10. Hi Gerard,
    Without knowing much about your training, it is hard to say if you are ready or not for the marathon. Typically, if you can handle the mileage well and do well on the long runs, you can complete the marathon distance. I do not have any experience in training runners with power meters nor do I know much about using it to pace a race; my advice is to avoid using anything new on race day. If you have trained using pace, then use that for this race and try power meters for the next training cycle and race. Hitting the wall is a combination of many factors – pacing, fitness, and nutrition – so it is hard to predict whether one will hit it or not. Pacing yourself well, being prepared for the race distance, and properly fueling and hydrating will reduce your chances of hitting the wall. As for reducing mileage, typically running 50% of your normal mileage during race week works, but this will vary from runner to runner as everyone tapers differently. Good luck at your marathon!

  11. Hi
    I have the VLM in 6 weeks. Currently injured and haven’t run for a week (12 miles) and have to take another week of rest… what should my first run back be and What is an acceptable long run in the few weeks I have left in time for the marathon?

    1. Hi Maria! Without knowing too much about your training background and the type of injury you have, you want to start back with a long run likely similar to the last one you did before injury, if not shorter to test your injury. It is better to be cautious when returning from an injury. If you are injured, the best long run to do before the race is what you can safely manage. Ideally, before a marathon, you want to cover at least 3 hours of running in a long run, but you do not want to jump into this distance from injury if you have not done it before.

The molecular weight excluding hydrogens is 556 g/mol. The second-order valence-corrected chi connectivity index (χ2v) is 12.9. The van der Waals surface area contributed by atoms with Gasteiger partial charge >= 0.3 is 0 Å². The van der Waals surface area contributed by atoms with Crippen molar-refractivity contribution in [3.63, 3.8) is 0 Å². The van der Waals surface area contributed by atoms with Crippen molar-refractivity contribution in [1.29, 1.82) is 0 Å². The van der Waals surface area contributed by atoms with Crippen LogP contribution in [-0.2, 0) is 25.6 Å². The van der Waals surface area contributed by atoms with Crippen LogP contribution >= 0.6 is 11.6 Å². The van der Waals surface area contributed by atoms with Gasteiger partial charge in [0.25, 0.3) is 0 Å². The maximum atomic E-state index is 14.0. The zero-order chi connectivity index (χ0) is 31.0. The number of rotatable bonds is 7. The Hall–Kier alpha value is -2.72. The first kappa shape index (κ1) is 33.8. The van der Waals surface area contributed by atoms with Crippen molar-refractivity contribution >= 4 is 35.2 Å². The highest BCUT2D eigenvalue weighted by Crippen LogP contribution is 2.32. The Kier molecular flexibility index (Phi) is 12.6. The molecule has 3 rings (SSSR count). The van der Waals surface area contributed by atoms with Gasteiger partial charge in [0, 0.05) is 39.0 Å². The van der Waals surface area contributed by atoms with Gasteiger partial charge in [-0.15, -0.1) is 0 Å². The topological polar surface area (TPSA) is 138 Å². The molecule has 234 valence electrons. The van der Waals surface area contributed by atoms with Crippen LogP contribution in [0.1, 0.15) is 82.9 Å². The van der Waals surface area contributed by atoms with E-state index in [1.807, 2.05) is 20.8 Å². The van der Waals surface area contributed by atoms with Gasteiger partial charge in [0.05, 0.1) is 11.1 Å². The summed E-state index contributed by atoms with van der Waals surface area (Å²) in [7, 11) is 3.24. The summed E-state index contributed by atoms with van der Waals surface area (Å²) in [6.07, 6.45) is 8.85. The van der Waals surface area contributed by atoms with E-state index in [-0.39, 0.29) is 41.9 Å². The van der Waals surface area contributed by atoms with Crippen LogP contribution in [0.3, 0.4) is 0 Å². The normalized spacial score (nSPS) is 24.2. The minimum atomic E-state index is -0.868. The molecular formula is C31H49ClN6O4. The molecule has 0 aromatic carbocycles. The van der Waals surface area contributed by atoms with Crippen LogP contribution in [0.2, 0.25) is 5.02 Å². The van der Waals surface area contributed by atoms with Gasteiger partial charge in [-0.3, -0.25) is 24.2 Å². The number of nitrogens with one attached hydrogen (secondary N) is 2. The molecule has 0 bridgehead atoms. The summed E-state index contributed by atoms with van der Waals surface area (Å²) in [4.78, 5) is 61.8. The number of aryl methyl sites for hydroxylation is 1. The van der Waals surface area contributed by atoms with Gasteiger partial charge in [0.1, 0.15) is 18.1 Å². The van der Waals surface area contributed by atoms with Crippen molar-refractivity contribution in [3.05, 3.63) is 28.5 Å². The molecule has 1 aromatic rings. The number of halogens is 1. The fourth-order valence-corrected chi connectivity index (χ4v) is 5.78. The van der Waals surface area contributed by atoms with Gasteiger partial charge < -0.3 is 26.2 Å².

1. Hi, I’m also running the London marathon but have injured my hamstring and glute. I am able to run, but not without pain. I ran 11 miles this week but was sore towards the end so am resting again now.
        I know you say you should run for 3 hours before a marathon, but when should you run this e.g. 2 or 3 weeks before? Also, if you’re not able to run this, what would be the least amount of miles needed to complete a marathon?

        1. Hi, without knowing what your training looked like in the months leading up, I cannot safely answer. You do not want to increase your volume too much in a short amount of time or you could be injured again. As for the least amount of miles to complete a marathon: it varies from runner to runner, but it is always better to be cautious when approaching a big race like a marathon when coming off of injury. You do want to speak to a PT if you are worried about running a full marathon on your injury.